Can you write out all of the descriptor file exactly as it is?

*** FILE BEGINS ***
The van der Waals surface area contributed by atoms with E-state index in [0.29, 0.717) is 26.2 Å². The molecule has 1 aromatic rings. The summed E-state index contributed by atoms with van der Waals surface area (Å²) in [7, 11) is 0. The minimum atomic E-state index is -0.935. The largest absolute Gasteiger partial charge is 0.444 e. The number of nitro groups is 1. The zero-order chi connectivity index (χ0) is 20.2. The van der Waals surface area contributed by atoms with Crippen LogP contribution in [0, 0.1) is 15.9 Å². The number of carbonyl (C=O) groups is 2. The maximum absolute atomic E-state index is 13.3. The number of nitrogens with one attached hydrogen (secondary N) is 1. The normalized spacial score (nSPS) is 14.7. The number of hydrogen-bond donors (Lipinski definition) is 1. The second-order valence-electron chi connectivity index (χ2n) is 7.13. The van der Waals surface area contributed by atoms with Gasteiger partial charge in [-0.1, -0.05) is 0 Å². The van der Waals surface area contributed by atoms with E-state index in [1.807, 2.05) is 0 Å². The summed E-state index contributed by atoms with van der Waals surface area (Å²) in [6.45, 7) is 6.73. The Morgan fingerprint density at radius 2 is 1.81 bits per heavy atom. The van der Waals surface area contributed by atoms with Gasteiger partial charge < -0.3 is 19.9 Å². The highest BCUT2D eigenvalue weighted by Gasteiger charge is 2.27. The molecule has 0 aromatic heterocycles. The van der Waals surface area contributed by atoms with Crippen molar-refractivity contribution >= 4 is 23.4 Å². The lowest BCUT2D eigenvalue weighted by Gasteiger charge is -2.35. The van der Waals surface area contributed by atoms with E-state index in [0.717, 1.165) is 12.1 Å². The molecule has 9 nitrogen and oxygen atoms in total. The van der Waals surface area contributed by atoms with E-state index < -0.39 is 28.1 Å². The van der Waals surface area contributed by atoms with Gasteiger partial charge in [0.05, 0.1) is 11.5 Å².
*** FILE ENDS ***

The van der Waals surface area contributed by atoms with E-state index in [0.29, 0.717) is 26.2 Å². The molecule has 1 aromatic rings. The summed E-state index contributed by atoms with van der Waals surface area (Å²) in [7, 11) is 0. The minimum atomic E-state index is -0.935. The largest absolute Gasteiger partial charge is 0.444 e. The number of nitro groups is 1. The zero-order chi connectivity index (χ0) is 20.2. The van der Waals surface area contributed by atoms with Crippen LogP contribution in [0, 0.1) is 15.9 Å². The number of carbonyl (C=O) groups is 2. The maximum absolute atomic E-state index is 13.3. The number of nitrogens with one attached hydrogen (secondary N) is 1. The normalized spacial score (nSPS) is 14.7. The number of hydrogen-bond donors (Lipinski definition) is 1. The second-order valence-electron chi connectivity index (χ2n) is 7.13. The van der Waals surface area contributed by atoms with Gasteiger partial charge in [-0.1, -0.05) is 0 Å². The van der Waals surface area contributed by atoms with E-state index in [1.807, 2.05) is 0 Å². The summed E-state index contributed by atoms with van der Waals surface area (Å²) in [6.45, 7) is 6.73. The Morgan fingerprint density at radius 2 is 1.81 bits per heavy atom. The van der Waals surface area contributed by atoms with Gasteiger partial charge < -0.3 is 19.9 Å². The highest BCUT2D eigenvalue weighted by Gasteiger charge is 2.27. The molecule has 0 aromatic heterocycles. The van der Waals surface area contributed by atoms with Crippen molar-refractivity contribution >= 4 is 23.4 Å². The lowest BCUT2D eigenvalue weighted by Gasteiger charge is -2.35. The van der Waals surface area contributed by atoms with E-state index in [0.717, 1.165) is 12.1 Å². The molecule has 9 nitrogen and oxygen atoms in total. The van der Waals surface area contributed by atoms with E-state index < -0.39 is 28.1 Å². The van der Waals surface area contributed by atoms with Gasteiger partial charge in [0.05, 0.1) is 11.5 Å².